5 reasons Marquez will beat Pacquiao
LAS VEGAS -- The previous two bouts between Manny Pacquiao and Juan Manuel Marquez offer ample opportunity for in-depth analysis of Saturday's fight at the MGM Grand. The strengths and weaknesses of both fighters are evidenced in the extraordinary 24 rounds that already have been disputed between them, and it's clear even after the years that have passed since then that many of those traits have held up over time and will play a key role in the outcome of the fight ahead.
When they met both times years ago, the fighters appeared evenly matched in key areas, but over time Pacquiao has grown (or at least maintained his skills) more than Marquez in most cases. Based on that assessment, it seems Marquez will have more trouble trying to look good enough to clinch a points victory. Beating Pacquiao will be a tall order, but if Marquez finds a way to pull it off, it likely will be thanks to some combination of these five reasons:
The buck stops here
A draw and a razor-thin victory in this rivalry has left a sweet-and-sour taste in the mouths of both fighters. Each would love to finish this rivalry in explosive and conclusive fashion, but it's clear that Marquez is the one who needs the landslide victory in order to claim any sense of superiority against his rival. So far, it appears Marquez has a sharper realization of this fact than Pacquiao. If the Mexican fighter can use this imperative need for victory to help maintain focus through perhaps another 12 hard rounds, it's possible he'll reach the home stretch with enough rounds in the bank to clinch a decision -- when it will be too late for Paquiao to regain lost terrain.
Last call for history
This fight against Pacquiao is, potentially, Marquez's last chance to fight a top-five pound-for-pound opponent during his career. After his tremendous failure against Floyd Mayweather Jr., Marquez should know this is his final opportunity to add another important line to his pre-approved application for admission into the Hall of Fame. A defeat, including a late stoppage, wouldn't significantly damage his legacy, but a win would place him in the pantheon of the greatest Mexican fighters ever, adding a fourth world title to his collection (an achievement that is still up for grabs in Mexican boxing history, depending on which historian you believe) against the best fighter of his era, and putting an end to Pacquiao's historic 14-fight winning streak compiled at the highest possible level.
There's a catch when analyzing a bout with so many precedents. Both fighters know each other all too well after having shared a ring for 24 hard-fought rounds, and all signs point toward some kind of repetition of the same recipe. But we can't rule out the possibility that Pacquiao or Marquez may have discovered, after reviewing the tapes, an error or omission that cost him in those fights. If Marquez, a resourceful fighter guided by one of boxing's greatest strategists in Nacho Beristain, can find a flaw in Pacquiao's style to concentrate on, an upset could be brewing. After all, Marquez likely wouldn't have accepted this third fight if he hadn't found a new approach to beating Pacquiao -- something he came so close to doing in those previous meetings. The bet here is that Marquez will bring something entirely new (or further emphasize a single tactic he previously used) that could potentially turn the fight in his favor.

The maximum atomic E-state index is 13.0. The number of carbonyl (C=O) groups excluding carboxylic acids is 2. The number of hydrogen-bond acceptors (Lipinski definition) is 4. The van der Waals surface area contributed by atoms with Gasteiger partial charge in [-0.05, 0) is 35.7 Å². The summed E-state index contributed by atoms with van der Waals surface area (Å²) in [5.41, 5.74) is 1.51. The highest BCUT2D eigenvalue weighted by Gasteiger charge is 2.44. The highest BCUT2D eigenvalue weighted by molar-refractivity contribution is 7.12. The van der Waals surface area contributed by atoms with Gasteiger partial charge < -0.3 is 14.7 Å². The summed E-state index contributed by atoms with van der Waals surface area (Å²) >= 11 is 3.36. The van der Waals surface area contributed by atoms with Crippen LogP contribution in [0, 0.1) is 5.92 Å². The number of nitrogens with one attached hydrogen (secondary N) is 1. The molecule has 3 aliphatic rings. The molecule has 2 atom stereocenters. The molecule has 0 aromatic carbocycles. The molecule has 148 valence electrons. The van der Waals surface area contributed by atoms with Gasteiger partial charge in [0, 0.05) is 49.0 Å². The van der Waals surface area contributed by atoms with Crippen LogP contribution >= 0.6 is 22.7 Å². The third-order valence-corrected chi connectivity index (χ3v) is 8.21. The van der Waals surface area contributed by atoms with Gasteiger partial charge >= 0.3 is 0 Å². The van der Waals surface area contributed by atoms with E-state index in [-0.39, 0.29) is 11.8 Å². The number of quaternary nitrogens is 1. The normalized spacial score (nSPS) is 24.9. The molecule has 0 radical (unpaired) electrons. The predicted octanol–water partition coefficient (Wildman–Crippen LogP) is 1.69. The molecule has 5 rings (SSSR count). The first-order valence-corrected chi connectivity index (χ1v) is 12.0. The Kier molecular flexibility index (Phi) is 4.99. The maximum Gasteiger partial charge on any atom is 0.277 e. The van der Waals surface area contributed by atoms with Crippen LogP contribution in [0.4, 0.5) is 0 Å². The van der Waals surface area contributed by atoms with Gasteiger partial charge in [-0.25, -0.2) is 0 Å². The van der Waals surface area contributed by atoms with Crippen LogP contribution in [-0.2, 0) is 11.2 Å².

Pacquiao has a peculiar way of pummeling his opponents into submission with an overwhelming accumulation of punishment, all while relying on undervalued defense. Let's remember the faces of Marco Antonio Barrera and Erik Morales after they were sent to the canvas by Pacquiao, offering glassy-eyed looks at their corners and being unable to articulate their frustration after their respective beatings. After such defeats, most of Pacquiao's opponents have no problem admitting defeat. But Marquez never accepted the victory and draw that Pacquiao escaped with from their two fights, and he refuses to believe Pacquiao is unbeatable. If he's that desperate to set the record straight, Marquez should continually revisit those reasons to fuel his motivation and demonstrate, this time with greater clarity, that he's one of the few fighters in the world capable of bringing Pacquiao's run to a halt.
Both in the course of his fights and during his career in general, Marquez has shown a penchant for slow, steady improvement. He took his time in becoming a world-class fighter, and after he achieved it, he continued to give away the advantage to his opponents in the first half of fights, only to end up turning up the heat late to claim victory. He has become quite proficient at this fourth-quarter style of fighting (as evidenced against Juan Diaz), but too often this tactic manifests as a disadvantage. If Marquez could make this strategy work, coaxing Pacquiao into wearing himself down by throwing more punches early in the fight and eventually losing steam, then coming on strong at the end, he might have a better chance of closing the show and clinching a points win. In each of the two previous Pacquiao fights, Marquez won the last two rounds on every scorecard. If he can stretch that advantage another few rounds, maybe he can change history this time around.
Diego Morilla is a contributor to ESPNdeportes.com.